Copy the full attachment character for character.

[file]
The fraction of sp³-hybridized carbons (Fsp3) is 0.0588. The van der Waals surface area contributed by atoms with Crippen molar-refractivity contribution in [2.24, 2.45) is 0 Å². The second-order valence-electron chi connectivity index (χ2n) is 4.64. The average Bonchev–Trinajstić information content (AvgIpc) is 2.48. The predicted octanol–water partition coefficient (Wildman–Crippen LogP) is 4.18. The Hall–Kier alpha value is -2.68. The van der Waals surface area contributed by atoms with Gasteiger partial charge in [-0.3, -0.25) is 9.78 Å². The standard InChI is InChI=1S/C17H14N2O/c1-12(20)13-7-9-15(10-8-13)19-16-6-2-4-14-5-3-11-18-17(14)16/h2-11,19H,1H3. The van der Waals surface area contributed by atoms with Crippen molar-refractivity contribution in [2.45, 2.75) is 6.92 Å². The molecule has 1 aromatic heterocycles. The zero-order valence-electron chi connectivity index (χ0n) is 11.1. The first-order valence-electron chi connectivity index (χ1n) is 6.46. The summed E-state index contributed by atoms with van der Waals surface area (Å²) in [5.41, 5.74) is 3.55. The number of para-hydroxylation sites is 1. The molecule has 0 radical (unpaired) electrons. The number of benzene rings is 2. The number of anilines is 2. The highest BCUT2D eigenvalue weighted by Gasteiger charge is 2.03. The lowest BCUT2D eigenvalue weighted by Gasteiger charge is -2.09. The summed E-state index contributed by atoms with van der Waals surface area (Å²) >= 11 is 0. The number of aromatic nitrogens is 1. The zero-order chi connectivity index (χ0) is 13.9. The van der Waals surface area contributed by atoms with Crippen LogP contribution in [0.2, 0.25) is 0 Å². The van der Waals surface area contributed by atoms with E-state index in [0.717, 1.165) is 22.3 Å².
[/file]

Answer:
The fraction of sp³-hybridized carbons (Fsp3) is 0.0588. The van der Waals surface area contributed by atoms with Crippen molar-refractivity contribution in [2.24, 2.45) is 0 Å². The second-order valence-electron chi connectivity index (χ2n) is 4.64. The average Bonchev–Trinajstić information content (AvgIpc) is 2.48. The predicted octanol–water partition coefficient (Wildman–Crippen LogP) is 4.18. The Hall–Kier alpha value is -2.68. The van der Waals surface area contributed by atoms with Gasteiger partial charge in [-0.3, -0.25) is 9.78 Å². The standard InChI is InChI=1S/C17H14N2O/c1-12(20)13-7-9-15(10-8-13)19-16-6-2-4-14-5-3-11-18-17(14)16/h2-11,19H,1H3. The van der Waals surface area contributed by atoms with Crippen molar-refractivity contribution in [2.45, 2.75) is 6.92 Å². The molecule has 1 aromatic heterocycles. The zero-order valence-electron chi connectivity index (χ0n) is 11.1. The first-order valence-electron chi connectivity index (χ1n) is 6.46. The summed E-state index contributed by atoms with van der Waals surface area (Å²) in [5.41, 5.74) is 3.55. The number of para-hydroxylation sites is 1. The molecule has 0 radical (unpaired) electrons. The number of benzene rings is 2. The number of anilines is 2. The highest BCUT2D eigenvalue weighted by Gasteiger charge is 2.03. The lowest BCUT2D eigenvalue weighted by Gasteiger charge is -2.09. The summed E-state index contributed by atoms with van der Waals surface area (Å²) >= 11 is 0. The number of aromatic nitrogens is 1. The zero-order chi connectivity index (χ0) is 13.9. The van der Waals surface area contributed by atoms with Crippen LogP contribution in [0.2, 0.25) is 0 Å². The van der Waals surface area contributed by atoms with E-state index in [0.717, 1.165) is 22.3 Å².